energy research OECD

Illustration:  OECD chart

Already in our class there is focus on the social,  institutional, and cross-boundary aspects, as well as cognitive and psychological facets, of the problem. (It seems that, even this early in the semester, we are beginning to hear more readily the overly specialized or “silo’ed” limitations in the thinking on offer at some conference panels around town.) What does it take to harness innovative ingenuity on a global scale?  What can we learn from those who have studied processes of innovation and creativity?  Where do these subjects enter most conversations and efforts about transitioning rapidly to a low-carbon, or no-carbon, energy system?  While proposals on the global “table”, as it were, have merit, how to ensure that the collective “we” is not “betting the farm” on a strategy that will not pay-off?  Whose responsibility is it to even consider these things?  (Such are the issues we are dealing with in the classroom.)

Innovative approaches to solving complex problems, including developing the “energy miracle” Bill Gates has called for, require more than technological investment and novel financial arrangements.  They require organizations to invest in developing and sustaining creativity and strategic thinking in the workplace.  But who knows how to do this?  And have we any idea on how to be creatively collaborative across myriad institutions?  It seems that much of the material published on these topics is aimed at managers or, less often, educators.  But that may be too late for most people.  The concepts  involved must be introduced earlier in people’s careers so they have time to evaluate and internalize them with their peers. Thus such material is worked into our course at the graduate school level where students typically already have a few years of professional work experience. Understanding the obstacles to innovation–and its “fuel,” creativity–is fundamental to making progress on the complex problems, (especially “super-wicked” problems s0-called because they require the engagement of society as a whole), of today.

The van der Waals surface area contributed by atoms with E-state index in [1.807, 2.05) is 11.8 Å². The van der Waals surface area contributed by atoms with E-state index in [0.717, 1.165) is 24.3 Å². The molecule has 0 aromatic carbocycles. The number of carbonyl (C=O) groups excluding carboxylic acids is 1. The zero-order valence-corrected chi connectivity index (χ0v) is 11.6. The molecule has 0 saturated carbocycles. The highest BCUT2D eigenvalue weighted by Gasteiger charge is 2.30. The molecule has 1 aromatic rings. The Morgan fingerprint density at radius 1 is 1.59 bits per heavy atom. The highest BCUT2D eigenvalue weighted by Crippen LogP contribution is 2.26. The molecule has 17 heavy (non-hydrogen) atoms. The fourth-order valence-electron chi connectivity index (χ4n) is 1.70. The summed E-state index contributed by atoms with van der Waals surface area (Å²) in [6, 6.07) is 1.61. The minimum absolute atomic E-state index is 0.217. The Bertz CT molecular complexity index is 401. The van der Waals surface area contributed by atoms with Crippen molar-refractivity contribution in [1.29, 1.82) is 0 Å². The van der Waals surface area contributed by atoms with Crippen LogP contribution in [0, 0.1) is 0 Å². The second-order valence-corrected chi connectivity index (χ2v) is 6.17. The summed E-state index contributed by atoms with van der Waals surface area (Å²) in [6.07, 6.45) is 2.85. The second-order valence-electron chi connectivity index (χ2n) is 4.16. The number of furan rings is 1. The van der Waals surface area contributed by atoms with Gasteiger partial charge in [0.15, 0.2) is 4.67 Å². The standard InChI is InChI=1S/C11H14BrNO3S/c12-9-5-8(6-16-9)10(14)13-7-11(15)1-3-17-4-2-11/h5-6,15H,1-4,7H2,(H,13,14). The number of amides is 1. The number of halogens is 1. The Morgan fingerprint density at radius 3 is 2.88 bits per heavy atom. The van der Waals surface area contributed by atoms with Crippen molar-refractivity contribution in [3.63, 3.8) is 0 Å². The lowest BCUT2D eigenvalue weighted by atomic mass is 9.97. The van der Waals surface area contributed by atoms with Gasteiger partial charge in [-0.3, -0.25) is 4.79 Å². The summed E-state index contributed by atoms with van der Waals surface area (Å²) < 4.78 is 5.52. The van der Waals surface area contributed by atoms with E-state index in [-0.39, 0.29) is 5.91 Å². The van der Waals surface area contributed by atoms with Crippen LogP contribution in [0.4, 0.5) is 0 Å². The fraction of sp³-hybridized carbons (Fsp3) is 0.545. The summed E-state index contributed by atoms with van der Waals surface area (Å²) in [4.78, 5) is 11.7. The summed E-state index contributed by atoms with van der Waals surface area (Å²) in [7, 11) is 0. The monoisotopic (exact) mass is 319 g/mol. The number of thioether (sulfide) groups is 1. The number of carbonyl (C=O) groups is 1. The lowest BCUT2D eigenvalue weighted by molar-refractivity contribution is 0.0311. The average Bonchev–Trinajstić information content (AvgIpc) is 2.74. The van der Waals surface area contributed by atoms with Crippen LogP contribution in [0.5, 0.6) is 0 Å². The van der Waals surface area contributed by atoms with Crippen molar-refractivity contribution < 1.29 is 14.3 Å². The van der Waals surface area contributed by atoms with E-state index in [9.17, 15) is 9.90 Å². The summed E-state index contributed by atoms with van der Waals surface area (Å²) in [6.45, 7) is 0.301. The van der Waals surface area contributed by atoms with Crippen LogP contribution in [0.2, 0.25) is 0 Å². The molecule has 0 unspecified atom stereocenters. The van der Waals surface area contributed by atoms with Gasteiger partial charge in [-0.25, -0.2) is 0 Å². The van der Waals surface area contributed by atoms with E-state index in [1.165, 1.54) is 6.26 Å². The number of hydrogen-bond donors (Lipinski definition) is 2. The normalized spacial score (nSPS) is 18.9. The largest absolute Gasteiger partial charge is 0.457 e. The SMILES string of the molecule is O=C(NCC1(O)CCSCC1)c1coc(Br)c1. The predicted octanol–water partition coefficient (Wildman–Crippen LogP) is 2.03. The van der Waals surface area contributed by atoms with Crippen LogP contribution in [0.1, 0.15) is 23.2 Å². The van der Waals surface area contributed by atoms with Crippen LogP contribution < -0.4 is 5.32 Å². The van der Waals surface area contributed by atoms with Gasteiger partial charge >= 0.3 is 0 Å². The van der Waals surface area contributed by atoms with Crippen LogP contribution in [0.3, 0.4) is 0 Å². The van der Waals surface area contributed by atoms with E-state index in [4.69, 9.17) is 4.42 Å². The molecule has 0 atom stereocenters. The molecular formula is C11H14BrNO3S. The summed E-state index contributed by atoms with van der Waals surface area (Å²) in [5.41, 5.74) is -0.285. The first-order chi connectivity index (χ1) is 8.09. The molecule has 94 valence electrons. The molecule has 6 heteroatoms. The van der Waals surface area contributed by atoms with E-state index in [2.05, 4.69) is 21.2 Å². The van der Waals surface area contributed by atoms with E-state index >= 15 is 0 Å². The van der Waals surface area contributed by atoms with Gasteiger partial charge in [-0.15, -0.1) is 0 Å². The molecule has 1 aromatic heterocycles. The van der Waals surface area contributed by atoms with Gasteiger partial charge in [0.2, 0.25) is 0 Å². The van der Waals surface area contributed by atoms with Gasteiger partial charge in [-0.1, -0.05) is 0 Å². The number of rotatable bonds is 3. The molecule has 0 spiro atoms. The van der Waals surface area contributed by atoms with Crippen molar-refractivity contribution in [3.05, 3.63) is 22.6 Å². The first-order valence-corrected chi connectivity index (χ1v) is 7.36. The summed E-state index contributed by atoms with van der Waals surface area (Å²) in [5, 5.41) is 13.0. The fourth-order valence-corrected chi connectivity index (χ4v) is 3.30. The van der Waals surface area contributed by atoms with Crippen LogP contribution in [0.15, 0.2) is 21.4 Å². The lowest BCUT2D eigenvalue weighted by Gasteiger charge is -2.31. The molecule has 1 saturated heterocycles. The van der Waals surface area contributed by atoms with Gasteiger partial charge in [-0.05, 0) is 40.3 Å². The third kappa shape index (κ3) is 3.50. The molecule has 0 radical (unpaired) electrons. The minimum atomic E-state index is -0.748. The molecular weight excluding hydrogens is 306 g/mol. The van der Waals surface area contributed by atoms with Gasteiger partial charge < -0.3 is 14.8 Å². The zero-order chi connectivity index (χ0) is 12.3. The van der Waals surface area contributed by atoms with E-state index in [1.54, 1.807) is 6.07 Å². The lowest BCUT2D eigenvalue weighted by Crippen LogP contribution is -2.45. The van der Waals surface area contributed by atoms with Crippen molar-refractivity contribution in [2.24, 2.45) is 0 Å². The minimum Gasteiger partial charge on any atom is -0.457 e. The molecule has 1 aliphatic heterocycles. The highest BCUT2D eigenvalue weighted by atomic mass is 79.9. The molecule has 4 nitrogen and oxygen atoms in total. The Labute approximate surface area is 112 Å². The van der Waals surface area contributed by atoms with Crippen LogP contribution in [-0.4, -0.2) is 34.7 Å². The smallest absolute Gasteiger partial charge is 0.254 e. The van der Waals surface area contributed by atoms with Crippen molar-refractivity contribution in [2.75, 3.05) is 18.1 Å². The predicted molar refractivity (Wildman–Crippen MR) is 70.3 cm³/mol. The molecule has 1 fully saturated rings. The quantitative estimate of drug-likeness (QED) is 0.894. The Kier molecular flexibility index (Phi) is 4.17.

In many workplaces, however, the efforts of talented people are typically stifled in “myriad unseen ways,” according to Ed Catmull, President of Pixar Animation and Disney Animation in his book, Creativity, Inc., Overcoming the Unseen Forces That Stand in the Way of True Inspiration,  (Random House, 2014).  Despite constant emphasis (belatedly in many cases) these days on the need for innovation (and creativity, and disruptive breakthroughs), rarely is any thought given to how such creative work is nurtured, evaluated and sustained…to say the least.  So it seems timely to take a few notes from the book, Creativity, Inc., to see how these issues are dealt with in an industry (producer of the films, “Toy Story,” “Up,” and “Ratatouille,” among others) that most everyone assumes exemplifies the best of creative workplaces.

Catmull credits his experience as a graduate student at the University of Utah, where he received his Ph.D in 1974,  with introducing him to the importance of leaders who understand how “to create a fertile laboratory.”  Much of the research in the university’s computer science department was funded by the Advanced Research Projects Agency (ARPA) of the Department of Defense (now known as DARPA).  The university laboratory leaders understood “they had to assemble different kinds of thinkers and then encourage their autonomy.” Catmull writes that the most valuable thing he gained from the university “was the model my teachers provided for how to lead and inspire other creative thinkers.”  One of the lessons from ARPA that stayed with Catmull was:  “When faced with a challenge, get smarter.”  He thus knew that, in order to “attract the sharpest minds,” he needed to put his own insecurities away.  When starting out as the lab director at the New York Institute of Technology while still in his 20s, therefore, one of his first hires was someone who seemed to Catmull more qualified to lead the lab than he was.

Catmull’s book is the story of his journey in learning to sustain a creative work environment.  Nearly every page contains a memorable lesson applicable in other fields, such as:  “Always take a chance on better, even if it seems threatening.”  The challenge for him and his colleagues in the mid-1970s was to solve technical problems involved in applying computer animation to the film industry.  There were a few companies working on these problems and most, Catmull writes, “embraced a culture of strictly enforced, even CIA-like, secrecy.”  By contrast, Catmull and his colleagues decided to share their work with the outside world instead; his view was that “we were all so far from achieving our goal that to hoard ideas only impeded our ability to get to the finish line. [emphasis added]”   (Might this view be relevant as well to the energy challenge mentioned at the start of this post?)  Catmull notes that the “benefit of this transparency was not immediately felt” but that the “relations and connections we formed, over time, proved far more valuable than we could have imagined, fueling our technical innovation and our understanding of creativity in general.”